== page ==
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On learning in Public

I’ve been documenting a lot of what I’m learning for the last few years. Most of my learning is on writing and startups. I have been afraid of publishing my learnings online. I think at some point whenever you are thinking of starting to write online, the imposter syndrome kicks in. And that was stopping me to publish online.

But not anymore. There are many reasons to start publishing online. And it would be stupid to not do it now.

Learning in public can help you build credibility and leverage. When you are writing a blog, where you’re building up a body of work, you have no choice but to learn in public. It’s scary, but the good thing about learning in public is that you get continuous feedback, which means you aren’t delusional about the quality of work.

Why should we Learn in Public?

The generation effect explains that we learn better when we write about the topic we want to learn about. No one knows exactly why, but we better remember information when it’s created from our minds.

The usual practice of the education system, however, is giving the students tests to write after they have learned the material. They are rarely encouraged to “think on paper”.

The brain is no place for serious thinking. If you’re thinking about something important and complicated, write it down.

– Jack Altman

Writing while reading is a good way to improve the understanding of the information consumed. You can’t write about something in your own words unless you understand it.

Richard Feynman once had a visitor in his office, a historian who wanted to interview him. When he spotted Feynman’s notebooks, he said how delighted he was to see such “wonderful records of Feynman’s thinking.” “No, no!” Feynman protested. “They aren’t a record of my thinking process. They are my thinking process. I did the work on the paper.

– Sönke Ahrens — How to Take Smart Notes

There are many reasons for learning in public.

  • Power Of Compounding
  • Store of ideas
  • New ideas
  • New opportunity

Power of Compounding

Everything we do, from learning, reading, consuming, all adds up. It compounds in the future. It helps to gain a lot of knowledge over time without burning out. So when we are learning in public, whatever we are learning adds up, it becomes a part of us and that helps us in the future. But it works when we focus on one thing at a time. With patience and the power of compounding, we can achieve the biggest results.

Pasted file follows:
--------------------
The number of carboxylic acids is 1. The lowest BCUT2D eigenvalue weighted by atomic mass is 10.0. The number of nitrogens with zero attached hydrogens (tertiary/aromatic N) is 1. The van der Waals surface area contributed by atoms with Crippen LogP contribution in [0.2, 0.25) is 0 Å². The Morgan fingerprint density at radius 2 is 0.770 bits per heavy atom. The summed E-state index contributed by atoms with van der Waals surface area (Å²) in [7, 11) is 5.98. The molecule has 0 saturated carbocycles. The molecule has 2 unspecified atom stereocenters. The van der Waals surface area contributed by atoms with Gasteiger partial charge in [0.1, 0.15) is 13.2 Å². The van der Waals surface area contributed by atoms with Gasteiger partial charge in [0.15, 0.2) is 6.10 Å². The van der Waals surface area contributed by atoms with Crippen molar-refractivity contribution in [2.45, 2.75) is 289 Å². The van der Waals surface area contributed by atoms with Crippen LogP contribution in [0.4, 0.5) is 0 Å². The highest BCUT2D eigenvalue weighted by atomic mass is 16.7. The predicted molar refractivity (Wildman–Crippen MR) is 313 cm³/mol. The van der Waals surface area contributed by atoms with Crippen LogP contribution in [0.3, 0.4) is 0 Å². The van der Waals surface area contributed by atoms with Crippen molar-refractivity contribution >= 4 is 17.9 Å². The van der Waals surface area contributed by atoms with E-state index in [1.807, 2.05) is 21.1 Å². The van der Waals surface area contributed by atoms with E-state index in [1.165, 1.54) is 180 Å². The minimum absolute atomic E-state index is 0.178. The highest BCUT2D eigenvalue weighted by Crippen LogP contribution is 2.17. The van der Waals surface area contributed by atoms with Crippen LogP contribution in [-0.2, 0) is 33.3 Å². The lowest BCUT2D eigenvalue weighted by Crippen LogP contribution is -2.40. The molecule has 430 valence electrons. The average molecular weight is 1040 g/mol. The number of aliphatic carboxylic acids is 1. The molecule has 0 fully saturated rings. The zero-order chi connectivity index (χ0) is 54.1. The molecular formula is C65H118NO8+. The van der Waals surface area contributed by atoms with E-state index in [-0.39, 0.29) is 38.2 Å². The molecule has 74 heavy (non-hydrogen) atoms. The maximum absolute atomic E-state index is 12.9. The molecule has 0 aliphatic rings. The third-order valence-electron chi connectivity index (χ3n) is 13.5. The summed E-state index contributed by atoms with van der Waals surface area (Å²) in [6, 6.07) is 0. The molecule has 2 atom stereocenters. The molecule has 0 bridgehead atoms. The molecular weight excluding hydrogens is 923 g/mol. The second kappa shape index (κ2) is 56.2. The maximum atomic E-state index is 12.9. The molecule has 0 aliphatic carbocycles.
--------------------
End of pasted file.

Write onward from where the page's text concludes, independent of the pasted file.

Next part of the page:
You don’t build a strong body in a day, month, or even a year. It takes years of consistent effort. Shortcuts don’t exist, no matter how ‘smart’ you work.

Store of Ideas

When I am writing about what I am learning in one place, after some time it becomes a store of many great ideas. It helps not only other people but also myself, Help for other people is obvious, but how it’s helping me is much more interesting. It makes me more aware of what I am learning and encourages looking for learning opportunities.

It’s easy to forget what I have learned, which is the main reason not all experts can teach well. Keeping a store of ideas helps fight this effect.

New Ideas

Writing about a topic gives me more ideas for writing. The ball gets rolling, and the ideas start to reproduce. As I write, I’ll explore what I think and make new realizations. It’s hard to do that without writing. Writing is not simply putting ideas from my head on paper, it’s about thinking on paper and getting new ideas.

I think it’s far more important to write well than most people realize. Writing doesn’t just communicate ideas; it generates them. If you’re bad at writing and don’t like to do it, you’ll miss out on most of the ideas writing would have generated.

– Paul Graham — Writing, briefly

Opportunity

Every post I publish generates opportunities I didn’t know existed. It connects me to people around me in a way that benefits everyone.

Writing is the most scalable professional networking activity. Stay home, don’t go to events/conferences, and just put ideas down.

– Andrew Chen

David Perell writes about this regularly and encourages people to build their own “serendipity vehicles”. A blog is nothing more than a tool for attracting interesting people and with them, the opportunity you didn’t know existed.

Writing is the best kind of networking. By making it easy for people to find you online, you’ll create a vehicle for serendipity. Call on your vehicle when you want to manufacture serendipity, and you need some activation energy.

– David Perell — How to maximize serendipity

These are the reasons that writing what I’m learning in public is important.


Thanks for reading

If you have any comments or feedback on this article, I’d love to hear from you. The best way to reach me is on Twitter @samyakr_.

By Samyak

Russian melancholy/Derek Parfit/Doris Lessing/B.R. Ambedkar/Franz Kafka/Sol Lewitt/every film by Satoshi Kon/poetry + writing + a lot of other things.

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